Town Clerk certifying special election petitions
Updated 9:33 am, Friday, January 6, 2017
FAIRFIELD — The over 3,000 petition signatures filed to force a special election to fill the Board of Selectmen seat vacated by Republican Laurie McArdle are still in the process of being certified by the Town Clerk’s office.
The 3,199 signatures were collected by the Democratic Town Committee in the span of six days and turned in for certification on Dec. 22. A total of 2,031 certified signatures is needed.
McArdle resigned effective Dec. 1 due to business considerations, and the Republican Town Committee recommended Ed Bateson as her replacement. Democrat First Selectman Mike Tetreau and Republican Selectman Chris Tymniak approved Bateson’s appointment on Dec. 7.
However, state statutes allow for the special election, and DTC Chairman Steve Sheinberg said the decision was made to seek such an election because there are three years remaining on the term.
“We’re plugging away at them,” Town Clerk Betsy Browne said, but added it is taking a while because the office is short-staffed at the moment. “We are working ‘forthwith’ as the statute says.”
Once the requisite number of signatures are certified, the Town Clerk sets a date for the special election no later than 150 days from that date.
The special election has riled Republicans, who cite a “gentlemen’s agreement” that has existed whereby the elected boards accept the person nominated by the respective town committee for the vacancy. RTC Chairman James Millington said that practice was followed when two Democrat seats on the Board of Finance became vacant, following the last election.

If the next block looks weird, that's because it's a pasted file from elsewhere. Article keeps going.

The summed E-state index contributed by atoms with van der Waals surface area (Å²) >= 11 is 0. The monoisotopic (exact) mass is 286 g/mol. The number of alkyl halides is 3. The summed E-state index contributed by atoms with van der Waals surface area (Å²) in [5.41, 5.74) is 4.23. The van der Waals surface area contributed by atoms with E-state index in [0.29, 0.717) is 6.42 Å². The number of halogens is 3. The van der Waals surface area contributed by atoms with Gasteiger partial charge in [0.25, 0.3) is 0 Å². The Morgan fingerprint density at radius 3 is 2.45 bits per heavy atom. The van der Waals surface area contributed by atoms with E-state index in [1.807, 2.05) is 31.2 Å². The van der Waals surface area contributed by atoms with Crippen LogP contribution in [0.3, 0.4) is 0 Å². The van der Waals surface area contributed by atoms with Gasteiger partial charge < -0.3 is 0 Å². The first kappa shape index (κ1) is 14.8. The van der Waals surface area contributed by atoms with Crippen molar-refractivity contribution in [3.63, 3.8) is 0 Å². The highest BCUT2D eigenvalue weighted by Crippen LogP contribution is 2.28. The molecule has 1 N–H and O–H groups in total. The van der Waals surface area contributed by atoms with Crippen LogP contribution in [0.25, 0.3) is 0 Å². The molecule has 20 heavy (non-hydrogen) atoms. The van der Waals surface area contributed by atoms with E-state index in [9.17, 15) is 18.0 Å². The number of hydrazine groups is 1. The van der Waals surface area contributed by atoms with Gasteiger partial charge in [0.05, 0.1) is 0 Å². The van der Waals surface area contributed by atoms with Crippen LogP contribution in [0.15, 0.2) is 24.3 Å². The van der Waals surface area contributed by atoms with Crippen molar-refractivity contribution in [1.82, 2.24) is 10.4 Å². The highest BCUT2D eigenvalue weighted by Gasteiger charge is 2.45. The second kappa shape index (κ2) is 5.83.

However, in 2011, when then-First Selectman Ken Flatto resigned, the Republican selectman refused to vote for the DTC’s recommendation of Mike Tetreau. While a special election was not held, when the Board of Selectmen could not come to an agreement due to Selectman James Walsh’s refusal to accept Mike Tetreau for the vacancy, the selection then went to all elected Democrats. Tetreau was installed as interim first selectman, and several months later, won the seat outright in the November elections.
More recently, though not an appointment to fill a vacancy for an elected seat, a dispute arose over the re-appointment of Democrat Walter Flynn to the Police Commission. Last February, Tetreau moved Flynn’s reappointment to a second term. However, Republicans McArdle and Tymniak voted instead to appoint Joe Cafferelli to the seat. Cafferelli, the father of Tymniak’s campaign manager, changed his affiliation prior to the appointment from Republican to unaffiliated.